Editor’s note: The following story was written by a student in Professor Nadia White’s Public Affairs Reporting class

at the University of Montana. You are free to share or publish this story provided you retain the reporter’s byline. Questions? Email nadia.white@umontana.edu.

Ron Stoker emphasizes experience in bid for fourth term By MEGAN GYERMEK Rep. Ronald E. Stoker is confident and at ease campaigning in his final bid for the House seat he has held for three terms.

“I am a die hard conservative when it comes to small government,” said Stoker, whose local and modest campaign effort mirrors his own style.

Affiliation, he said, forms a solid foundation and guides his decision-making as he strives to represent Montana. Stoker said he is pro-life, family values and what he calls the foundation of the Republican party.

Western Montana and the Bitterroot Valley are changing and the influx of new residents is affecting Stoker’s campaign. Historically, Republicans have a winning reputation in the valley. Newcomers are changing the political demographics, and incumbents like Stoker feel they need to make an extra effort to familiarize new Montanans with local issues.

Stoker is the current Montana House representative for District 87, which encompasses the Lower Bitterroot Valley along the Idaho border. Stoker is seeking his fourth and final consecutive term in the state House of Representatives. He is challenged this year by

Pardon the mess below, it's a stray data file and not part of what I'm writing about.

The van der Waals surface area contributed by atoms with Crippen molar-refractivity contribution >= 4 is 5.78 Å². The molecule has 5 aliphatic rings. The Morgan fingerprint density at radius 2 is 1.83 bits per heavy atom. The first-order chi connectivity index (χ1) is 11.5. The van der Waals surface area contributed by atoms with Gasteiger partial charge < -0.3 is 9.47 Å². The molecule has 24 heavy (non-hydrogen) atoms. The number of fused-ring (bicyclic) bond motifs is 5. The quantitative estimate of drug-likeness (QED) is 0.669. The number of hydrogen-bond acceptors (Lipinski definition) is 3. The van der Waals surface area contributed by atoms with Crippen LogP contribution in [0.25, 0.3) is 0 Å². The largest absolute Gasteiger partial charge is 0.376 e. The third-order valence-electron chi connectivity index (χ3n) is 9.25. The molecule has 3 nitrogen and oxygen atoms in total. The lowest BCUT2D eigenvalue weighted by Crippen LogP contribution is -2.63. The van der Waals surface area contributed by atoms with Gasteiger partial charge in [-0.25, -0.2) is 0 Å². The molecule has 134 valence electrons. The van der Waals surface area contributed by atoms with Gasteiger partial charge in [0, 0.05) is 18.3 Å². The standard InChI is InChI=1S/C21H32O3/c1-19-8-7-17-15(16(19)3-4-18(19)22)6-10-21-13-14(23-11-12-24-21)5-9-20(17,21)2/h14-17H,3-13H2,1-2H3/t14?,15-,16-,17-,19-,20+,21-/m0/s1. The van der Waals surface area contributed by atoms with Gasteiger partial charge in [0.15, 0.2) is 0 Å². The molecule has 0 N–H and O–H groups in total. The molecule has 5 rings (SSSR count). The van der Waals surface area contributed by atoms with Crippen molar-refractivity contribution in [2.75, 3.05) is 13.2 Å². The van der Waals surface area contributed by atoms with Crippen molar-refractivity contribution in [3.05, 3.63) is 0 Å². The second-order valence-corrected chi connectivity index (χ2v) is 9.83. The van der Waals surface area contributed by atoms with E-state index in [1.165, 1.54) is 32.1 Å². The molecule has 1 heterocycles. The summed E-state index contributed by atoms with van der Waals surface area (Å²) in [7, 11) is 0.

Democrat Peter Rosten, a relatively new resident of the valley.

Stoker emphasizes his own extended Montana residency and his solid foundation as a conservative Republican when he talks about Rosten. Rosten is a newcomer to Montana and politics, but has direct issues he plans to address. Included in his concerns are Montana jobs, education funding and healthcare.

“I think Ron would have a fundamental difference with me, if you applied the DemocratRepublican ties,” Rosten said.

Stoker was born in Del Carbon, Colo., and traveled from coast to coast, attending school on the east coast at Rutgers University. There he received his master’s and bachelor’s in animal science. Finally settling outside of Hamilton, Stoker has been involved in Montana government since about 1996 when he filled a neighbors spot as a precinct captain.

In the House, Stoker is chair of the Human Services committee, and vice chair of the Ethics and Judiciary committee. Since 2005 Stoker and the Judiciary Committee have considered 240 bills. That is more than any other committee and represents a tremendoud amount of time and effort, he said. Of these, 40 have moved to the floor to be voted on by the House.

Stoker has for the next two years if he is elected. Sen. Daniel McGee of Laurel recently selected Stoker, to carry a bill in the making relating to judges placement of convicted criminals.

Stoker has been endorsed by the Montana State Shooting Association, the Century Gaming PAC which comprises people who own slot machines, and the Hospitality PAC, which includes restaurants, bars and casino facilities.